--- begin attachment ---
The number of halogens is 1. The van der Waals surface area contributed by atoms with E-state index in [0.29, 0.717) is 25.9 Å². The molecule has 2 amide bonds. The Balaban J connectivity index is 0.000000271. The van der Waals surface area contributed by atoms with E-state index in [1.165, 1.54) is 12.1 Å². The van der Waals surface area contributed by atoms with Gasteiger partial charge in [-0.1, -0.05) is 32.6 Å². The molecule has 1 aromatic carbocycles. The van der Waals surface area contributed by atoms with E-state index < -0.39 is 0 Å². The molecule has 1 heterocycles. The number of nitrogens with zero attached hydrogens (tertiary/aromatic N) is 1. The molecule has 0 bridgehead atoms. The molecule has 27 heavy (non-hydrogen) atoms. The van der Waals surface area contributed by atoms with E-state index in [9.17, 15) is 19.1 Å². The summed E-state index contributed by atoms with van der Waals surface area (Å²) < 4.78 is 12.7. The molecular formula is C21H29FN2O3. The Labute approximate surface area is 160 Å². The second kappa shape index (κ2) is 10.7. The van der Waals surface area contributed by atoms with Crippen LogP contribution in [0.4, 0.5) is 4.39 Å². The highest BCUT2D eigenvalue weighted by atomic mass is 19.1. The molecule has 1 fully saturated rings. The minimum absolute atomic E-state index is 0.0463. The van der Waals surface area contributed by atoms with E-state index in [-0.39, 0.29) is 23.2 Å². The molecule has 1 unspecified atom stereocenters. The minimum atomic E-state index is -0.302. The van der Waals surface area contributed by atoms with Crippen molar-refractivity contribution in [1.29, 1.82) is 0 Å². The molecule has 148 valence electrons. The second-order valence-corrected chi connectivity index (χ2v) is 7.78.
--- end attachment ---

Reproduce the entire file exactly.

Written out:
The number of halogens is 1. The van der Waals surface area contributed by atoms with E-state index in [0.29, 0.717) is 25.9 Å². The molecule has 2 amide bonds. The Balaban J connectivity index is 0.000000271. The van der Waals surface area contributed by atoms with E-state index in [1.165, 1.54) is 12.1 Å². The van der Waals surface area contributed by atoms with Gasteiger partial charge in [-0.1, -0.05) is 32.6 Å². The molecule has 1 aromatic carbocycles. The van der Waals surface area contributed by atoms with E-state index < -0.39 is 0 Å². The molecule has 1 heterocycles. The number of nitrogens with zero attached hydrogens (tertiary/aromatic N) is 1. The molecule has 0 bridgehead atoms. The molecule has 27 heavy (non-hydrogen) atoms. The van der Waals surface area contributed by atoms with E-state index in [9.17, 15) is 19.1 Å². The summed E-state index contributed by atoms with van der Waals surface area (Å²) < 4.78 is 12.7. The molecular formula is C21H29FN2O3. The Labute approximate surface area is 160 Å². The second kappa shape index (κ2) is 10.7. The van der Waals surface area contributed by atoms with Crippen LogP contribution in [0.4, 0.5) is 4.39 Å². The highest BCUT2D eigenvalue weighted by atomic mass is 19.1. The molecule has 1 fully saturated rings. The minimum absolute atomic E-state index is 0.0463. The van der Waals surface area contributed by atoms with E-state index in [-0.39, 0.29) is 23.2 Å². The molecule has 1 unspecified atom stereocenters. The minimum atomic E-state index is -0.302. The van der Waals surface area contributed by atoms with Crippen molar-refractivity contribution in [1.29, 1.82) is 0 Å². The molecule has 148 valence electrons. The second-order valence-corrected chi connectivity index (χ2v) is 7.78.